Sonia Sotomayor is a gift to conservatives. But we must find the guts to exploit it. Sonia Baby needs to become the poster child of the Left. With her as point, we can strip away the scab hiding the real identity of those in power: anti-white male racists who support a radical agenda of massive illegal immigration, reverse discrimination and gun control. It is time we showed Americans we are ready to fight for them against the likes of Sonia Sotomayor and her pals.
If you think of it in human terms, there is a financial incentive that would be put in place, paid for by tax dollars, that would encourage…single parents, living below the poverty level, to have the opportunity for a free abortion. If you take that scenario and apply it to many of the great minds we have today, who would we have been deprived of? Our President grew up in those similar circumstances. If that financial incentive was in place, is it possible that his mother might have taken advantage of it? Clarence Thomas, Supreme Court Justice, if those circumstances were in place, is it possible that we’d have been denied his great mind?
If you belong to an organization called La Raza, in this case … which is from my point of of view any way … nothing more than a … Latino KKK without the hoods or the nooses. If you belong to something like that in a way that’s going to convince me and a lot of other people that it’s got nothing to do with race. Even though the logo of La Raza is “All for the race. Nothing for the rest.” What does that tell you?
Our globe-trotting president needs to stop and take a break and quit gallivanting all around. I think Rahm Emanuel ought to get some Gorilla Glue and put it in that chair in the Oval Office and say ‘Sit here awhile.’”
Rush Limbaugh (on Sotomayor):
The real question here that needs to be asked — and nobody on our side, from a columnist to a TV commentator to anybody in our party has the guts to ask: How can a president nominate such a candidate? And how can a party get behind such a candidate? That’s what would be asked if somebody were foolish enough to nominate David Duke or pick somebody even less offensive.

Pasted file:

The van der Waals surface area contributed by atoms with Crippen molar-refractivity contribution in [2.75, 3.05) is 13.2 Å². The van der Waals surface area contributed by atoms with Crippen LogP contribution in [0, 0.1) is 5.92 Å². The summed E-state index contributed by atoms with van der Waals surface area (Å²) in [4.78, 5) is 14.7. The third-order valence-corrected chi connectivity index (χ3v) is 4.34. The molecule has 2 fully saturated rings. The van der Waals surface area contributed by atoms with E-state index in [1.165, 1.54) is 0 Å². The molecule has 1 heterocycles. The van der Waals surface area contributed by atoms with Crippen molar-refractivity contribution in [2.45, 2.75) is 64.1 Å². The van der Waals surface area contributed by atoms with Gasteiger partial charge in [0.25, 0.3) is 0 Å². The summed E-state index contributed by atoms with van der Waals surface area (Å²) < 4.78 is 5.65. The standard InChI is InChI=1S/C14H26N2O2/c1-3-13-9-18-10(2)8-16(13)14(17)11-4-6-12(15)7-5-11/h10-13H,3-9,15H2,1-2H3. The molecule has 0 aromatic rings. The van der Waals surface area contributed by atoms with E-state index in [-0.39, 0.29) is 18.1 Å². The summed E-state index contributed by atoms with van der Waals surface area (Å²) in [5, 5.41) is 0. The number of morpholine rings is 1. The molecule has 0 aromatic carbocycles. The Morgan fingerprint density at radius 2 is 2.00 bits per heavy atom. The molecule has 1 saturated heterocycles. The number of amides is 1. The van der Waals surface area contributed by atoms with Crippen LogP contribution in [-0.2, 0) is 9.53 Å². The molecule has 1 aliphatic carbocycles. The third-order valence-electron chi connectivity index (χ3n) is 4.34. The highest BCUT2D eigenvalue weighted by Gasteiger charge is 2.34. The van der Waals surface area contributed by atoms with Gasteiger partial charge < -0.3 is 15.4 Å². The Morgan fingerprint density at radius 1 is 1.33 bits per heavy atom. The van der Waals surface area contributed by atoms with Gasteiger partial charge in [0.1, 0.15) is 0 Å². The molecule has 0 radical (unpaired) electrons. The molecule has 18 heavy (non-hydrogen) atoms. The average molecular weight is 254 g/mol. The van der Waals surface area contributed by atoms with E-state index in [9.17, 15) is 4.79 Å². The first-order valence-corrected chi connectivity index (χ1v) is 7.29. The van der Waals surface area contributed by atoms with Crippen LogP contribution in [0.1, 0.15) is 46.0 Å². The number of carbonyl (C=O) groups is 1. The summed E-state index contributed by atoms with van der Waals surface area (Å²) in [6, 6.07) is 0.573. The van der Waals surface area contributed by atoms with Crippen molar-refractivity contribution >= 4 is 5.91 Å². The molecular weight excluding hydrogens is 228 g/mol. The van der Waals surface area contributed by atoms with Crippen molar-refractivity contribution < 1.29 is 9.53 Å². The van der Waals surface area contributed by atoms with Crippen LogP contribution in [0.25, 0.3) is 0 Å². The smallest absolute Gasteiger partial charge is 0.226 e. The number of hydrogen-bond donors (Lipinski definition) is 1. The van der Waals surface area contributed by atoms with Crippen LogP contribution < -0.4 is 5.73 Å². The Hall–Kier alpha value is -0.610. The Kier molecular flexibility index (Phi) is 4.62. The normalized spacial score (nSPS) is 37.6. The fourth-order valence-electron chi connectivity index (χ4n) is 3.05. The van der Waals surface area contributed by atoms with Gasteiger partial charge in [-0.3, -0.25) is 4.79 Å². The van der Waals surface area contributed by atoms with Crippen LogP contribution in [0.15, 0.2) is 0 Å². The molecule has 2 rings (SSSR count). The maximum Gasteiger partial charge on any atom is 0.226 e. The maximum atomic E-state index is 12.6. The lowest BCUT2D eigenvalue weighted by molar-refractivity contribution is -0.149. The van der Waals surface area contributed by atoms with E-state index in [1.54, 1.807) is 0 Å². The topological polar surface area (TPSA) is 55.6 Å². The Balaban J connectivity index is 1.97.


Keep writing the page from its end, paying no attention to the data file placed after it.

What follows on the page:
Glenn Beck (on Sotomayor):
They’re just like, “Hey, Hispanic chick lady! You’re empathetic?” She says yep. They say, “You’re in!” That’s the way it really works.
Lou Dobbs (responding to remarks from Condoleezza Rice that slavery was America’s “birth defect”)::
We’re living with the issue of race. We’ve gotta be able to talk about. And I can guarantee you this. Not a single one of these cotton-, ah, these just ridiculous politicians should be a moderator on the issue of race.
Jon Kyl (Sotomayor confirmation hearing):
[…] when you made the statement that’s now relatively famous. “I would hope a wise Latina woman with the richness of her experience would more often than not reach a better conclusion.”
So here you’re reaching a judgment that not only will it make a difference but that it should make a difference. You acknowledge that they made a big difference in discrimination cases but it took a long time to understand — it takes time and effort. “In short, I accept the proposition that difference will be made by the presence of women and people of color on bench and my experiences will affect the facts that I choose to see. I don’t know exactly what the difference will be in my judging but I accept that there will be some based gender and my Latina heritage.” You said that you weren’t encouraging that. And you talked about how we need to set that aside, but you didn’t in your speech say that this is not good. We need to set this aside. Instead you seem to be celebrating it. The clear inference is it’s a good thing that this is happening.